Effective conservation and management of wildlife in the current changing world, call for incorporation of infectious zoonotic diseases surveillance systems, among other interventions. One of such diseases is echinococcosis, a zoonotic disease caused by Echinococcus species. This disease exists in two distinct life cycle patterns, the domestic and wildlife cycles. To investigate possible inter-links between these cycles in Kenya, 729 fecal samples from wild carnivores and 406 from domestic dogs (Canis lupus familiaris) collected from Maasai Mara and Samburu National Reserves were analyzed. Taeniid eggs were isolated by zinc chloride sieving-flotation method and subjected to polymerase chain reaction of nicotinamide adenine dehydrogenase subunit 1 (NAD1). Subsequent amplicons were sequenced, edited and analyzed with GENtle VI.94 program. The samples were further subjected to molecular identification of specific host species origin. All sequences obtained were compared with those in Gene-bank using Basic Local Alignment Search Tool (BLAST). The study found that there were 74 taeniid positive samples, 53 from wild carnivores and 21 from domestic dogs. In wildlife, mixed infections with Echinococcus and Taenia species were identified and these included E. granulosus sensu stricto, E. felidis, T. canadensis G6/7, Taenia hydatigena, T. multiceps, and T. saginata. Domestic dogs harbored Echinococcus and Taenia species similar to wild carnivores including E. granulosus G1–3, E. felidis, T. multiceps, T. hydatigena, and T. madoquae. Taenia species of nine taeniid eggs were not identified. Majority of genotypes were found in hyena (Crocuta crocuta) fecal samples. Distribution of Echinococcus and Taenia spp. varied with hosts. Mixed infections of Echinococcus spp, T. multiceps and T. hydatigena in a single animal were common. There seemed to be existence of interactions between the two cycles, although public health consequences are unknown. The presence of T. saginata in hyena suggests scavenging of human fecal matter by the animal. In addition, presence of T. multiceps, T hydatigena, T madoquae and T. saginata in the two cycles suggested possible human exposure to these parasites. The results are important in drawing up of strategies and policies towards prevention and control of Echinococcosis and other Taenia related parasitic infections, especially in endemic areas given their potential risk to public and socio- economic livelihood.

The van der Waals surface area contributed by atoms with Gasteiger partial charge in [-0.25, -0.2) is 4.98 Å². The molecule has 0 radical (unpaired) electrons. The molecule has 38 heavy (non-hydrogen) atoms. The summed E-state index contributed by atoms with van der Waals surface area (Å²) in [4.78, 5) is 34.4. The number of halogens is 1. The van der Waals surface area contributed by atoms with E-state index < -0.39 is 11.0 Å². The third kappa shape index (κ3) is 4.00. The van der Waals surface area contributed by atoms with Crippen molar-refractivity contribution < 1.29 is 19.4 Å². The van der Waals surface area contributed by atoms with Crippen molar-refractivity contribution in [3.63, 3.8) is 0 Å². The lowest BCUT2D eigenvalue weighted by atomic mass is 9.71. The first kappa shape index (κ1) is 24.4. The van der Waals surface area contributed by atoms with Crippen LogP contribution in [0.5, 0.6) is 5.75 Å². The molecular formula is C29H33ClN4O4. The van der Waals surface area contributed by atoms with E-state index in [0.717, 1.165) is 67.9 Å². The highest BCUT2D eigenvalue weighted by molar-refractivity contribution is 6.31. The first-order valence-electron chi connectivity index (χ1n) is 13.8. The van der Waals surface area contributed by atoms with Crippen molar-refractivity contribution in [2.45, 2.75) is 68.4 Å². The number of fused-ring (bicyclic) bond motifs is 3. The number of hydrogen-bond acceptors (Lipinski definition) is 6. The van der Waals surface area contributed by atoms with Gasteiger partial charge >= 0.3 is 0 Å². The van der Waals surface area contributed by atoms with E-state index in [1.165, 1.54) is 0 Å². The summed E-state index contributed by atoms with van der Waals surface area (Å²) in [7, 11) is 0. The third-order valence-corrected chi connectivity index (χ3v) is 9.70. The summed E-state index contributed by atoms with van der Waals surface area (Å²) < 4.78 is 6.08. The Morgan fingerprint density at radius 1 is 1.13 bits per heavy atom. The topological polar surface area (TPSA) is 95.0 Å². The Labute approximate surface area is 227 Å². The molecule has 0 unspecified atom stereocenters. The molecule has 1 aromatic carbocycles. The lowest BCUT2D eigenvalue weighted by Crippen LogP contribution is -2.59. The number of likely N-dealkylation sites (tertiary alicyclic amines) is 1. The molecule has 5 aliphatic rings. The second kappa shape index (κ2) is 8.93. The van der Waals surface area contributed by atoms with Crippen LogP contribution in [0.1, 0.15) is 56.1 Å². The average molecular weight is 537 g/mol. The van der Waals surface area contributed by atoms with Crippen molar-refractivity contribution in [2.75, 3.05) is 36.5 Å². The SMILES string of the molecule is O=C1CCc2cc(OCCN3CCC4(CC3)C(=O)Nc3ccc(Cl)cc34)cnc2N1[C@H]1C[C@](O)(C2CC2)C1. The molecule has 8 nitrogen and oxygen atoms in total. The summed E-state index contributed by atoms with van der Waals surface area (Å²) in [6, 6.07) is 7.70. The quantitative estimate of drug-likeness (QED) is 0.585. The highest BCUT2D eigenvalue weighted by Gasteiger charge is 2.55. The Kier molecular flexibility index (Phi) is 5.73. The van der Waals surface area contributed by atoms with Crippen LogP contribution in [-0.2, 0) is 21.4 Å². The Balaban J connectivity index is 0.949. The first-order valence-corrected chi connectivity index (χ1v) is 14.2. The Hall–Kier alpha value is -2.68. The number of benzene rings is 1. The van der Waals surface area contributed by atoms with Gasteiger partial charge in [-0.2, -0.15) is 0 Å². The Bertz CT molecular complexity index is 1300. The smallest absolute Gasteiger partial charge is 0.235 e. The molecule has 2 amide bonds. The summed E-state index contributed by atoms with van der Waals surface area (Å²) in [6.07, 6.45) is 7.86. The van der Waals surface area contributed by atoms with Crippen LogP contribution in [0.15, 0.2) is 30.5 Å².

Part of the book: Managing Wildlife in a Changing World